Vision Statement, IEP 2013

This is one in an ongoing streak of posts everyday through May to raise awareness about pediatric stroke. If you’re able, please contribute to my fundraising efforts.


This vision statement below is also something I had to write to prepare for Mia’s Individualized Education Program (IEP) meeting on Friday. I’ve been writing this kind of statement at least once a year since Mia was an infant. Before she turned three, she had Individualized Family Service Plan (IFSP) meetings and documents. Now that she’s three, she has an IEP.

Last spring, I was very anxious as we approached her first IEP meeting. When she was receiving Early Intervention services from about 1 month until 3 years, she qualified simply due to her diagnosis. They have a list of diagnoses that automatically qualify and stroke is on it. Every six months, they would adjust her services based on her developmental needs but there was never a question of her not qualifying. The Early Intervention program is pretty warm and fuzzy, at least in our experience. They made house calls to visit Mia at home or daycare, and the support is for the whole family. We didn’t need many of the supports they could have offered but I felt glad knowing that if someone needed help with transportation or interpreting what doctors were saying, they’d do all that.

The rules change once kids turn three. Services are only approved if a child’s impairment limits their ability to learn in school. I educated myself by attending a couple of workshops run by Federation for Children with Special Needs. These workshops scared me. The parents who teach these workshops have become advocates and teachers because of really awful situations where services were denied. I feared a very adversarial first IEP meeting. I took our former physical therapist with me to that meeting. The meeting was fine. The public preschool occupational therapist said Mia barely qualified. The public preschool physical therapist said she didn’t qualify. That was fine with me as I wanted Mia to have occupational therapy but not physical therapy. I requested that Mia get to work directly with the occupational therapist instead of the occupational therapist assistant. I also requested an 8 am time slot. All of my very reasonable requests were honored and we have been working with the same therapist since September. She’s told me that she plans to recommend Mia continue occupational therapy one more year so I’m not particularly nervous for Friday.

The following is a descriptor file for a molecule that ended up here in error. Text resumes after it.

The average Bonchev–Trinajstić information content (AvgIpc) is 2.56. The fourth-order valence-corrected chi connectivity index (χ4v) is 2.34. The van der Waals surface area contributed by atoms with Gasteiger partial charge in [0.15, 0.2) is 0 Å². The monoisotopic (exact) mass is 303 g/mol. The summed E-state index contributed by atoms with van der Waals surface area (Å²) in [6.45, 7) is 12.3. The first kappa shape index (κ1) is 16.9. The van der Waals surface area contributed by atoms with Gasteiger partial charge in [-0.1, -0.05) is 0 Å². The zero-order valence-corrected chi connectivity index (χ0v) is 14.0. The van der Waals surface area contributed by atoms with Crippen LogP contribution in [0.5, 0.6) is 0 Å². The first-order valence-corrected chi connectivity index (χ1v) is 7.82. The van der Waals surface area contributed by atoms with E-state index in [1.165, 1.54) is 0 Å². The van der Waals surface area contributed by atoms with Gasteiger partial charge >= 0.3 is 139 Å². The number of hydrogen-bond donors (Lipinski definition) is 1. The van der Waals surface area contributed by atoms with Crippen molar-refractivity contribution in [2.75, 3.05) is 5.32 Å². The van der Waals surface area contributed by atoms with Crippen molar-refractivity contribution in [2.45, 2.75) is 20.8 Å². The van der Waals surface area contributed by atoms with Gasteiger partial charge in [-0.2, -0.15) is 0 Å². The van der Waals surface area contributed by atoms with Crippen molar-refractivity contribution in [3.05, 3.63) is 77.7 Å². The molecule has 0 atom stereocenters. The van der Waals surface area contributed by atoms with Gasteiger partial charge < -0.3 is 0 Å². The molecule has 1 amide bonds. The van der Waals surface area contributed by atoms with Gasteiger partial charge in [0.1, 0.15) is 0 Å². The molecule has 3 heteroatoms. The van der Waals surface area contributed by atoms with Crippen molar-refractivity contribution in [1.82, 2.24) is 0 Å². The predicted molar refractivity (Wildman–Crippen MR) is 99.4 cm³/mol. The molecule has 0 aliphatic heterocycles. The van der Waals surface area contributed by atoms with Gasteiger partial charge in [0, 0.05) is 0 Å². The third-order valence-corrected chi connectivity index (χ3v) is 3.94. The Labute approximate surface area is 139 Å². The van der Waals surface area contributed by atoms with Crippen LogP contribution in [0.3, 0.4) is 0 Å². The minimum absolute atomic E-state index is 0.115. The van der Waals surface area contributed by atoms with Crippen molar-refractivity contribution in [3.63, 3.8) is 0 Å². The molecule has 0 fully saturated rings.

Here’s the vision statement.

Vision Statement for Students Eligible for Special Education

Parent: Mara
Student: Mia

1. My child’s strengths are:

Mia is happy, curious, motivated, has good attention, perseveres, has strong problem solving skills, and is very empathetic.

2. My child’s areas of significant interest are:

Mia loves books, climbing, jumping, running, riding her bike, doing the monkey bars, talking, singing, puzzles, arts and crafts, playing with her sister and her friends.

3. My concerns about my child’s educational progress are:

Given Mia’s medical history and limited functional use of her right arm and hand for fine motor tasks, I am concerned primarily with optimizing her dexterity for an increasing range of tasks of daily living and learning. I am concerned about both fine motor skills needed for academic tasks like coloring and writing and skills needed for independence in manipulating the objects in her daily life like clothing and food containers so she can be as independent as her peers with toileting, managing her snack and lunch, and helping in the classroom.

4. My goals for my child over the school year are:

I expect Mia to adapt to her new preschool classroom (transitioning in June) and fully participate in all classroom activities developing socially, emotionally, physically, and cognitively as appropriate for a 4 year old.

In terms of Mia’s functional use of her right hand and arm, my goal is that Mia gains control and dexterity to do increasingly complex functional tasks that require her to relax excess tone, supinate her arm, and use differentiated movements of her thumb and fingers. I believe that strength and dexterity support each other. As Mia can do more, she will gain strength, which will support her further development.

5. My vision for my child over the next three to five years is:

Over the next three to five years, I expect Mia to enter elementary school with her peers, capable of mastering the independent skills of learning and the life of the school needed to thrive in her early elementary years.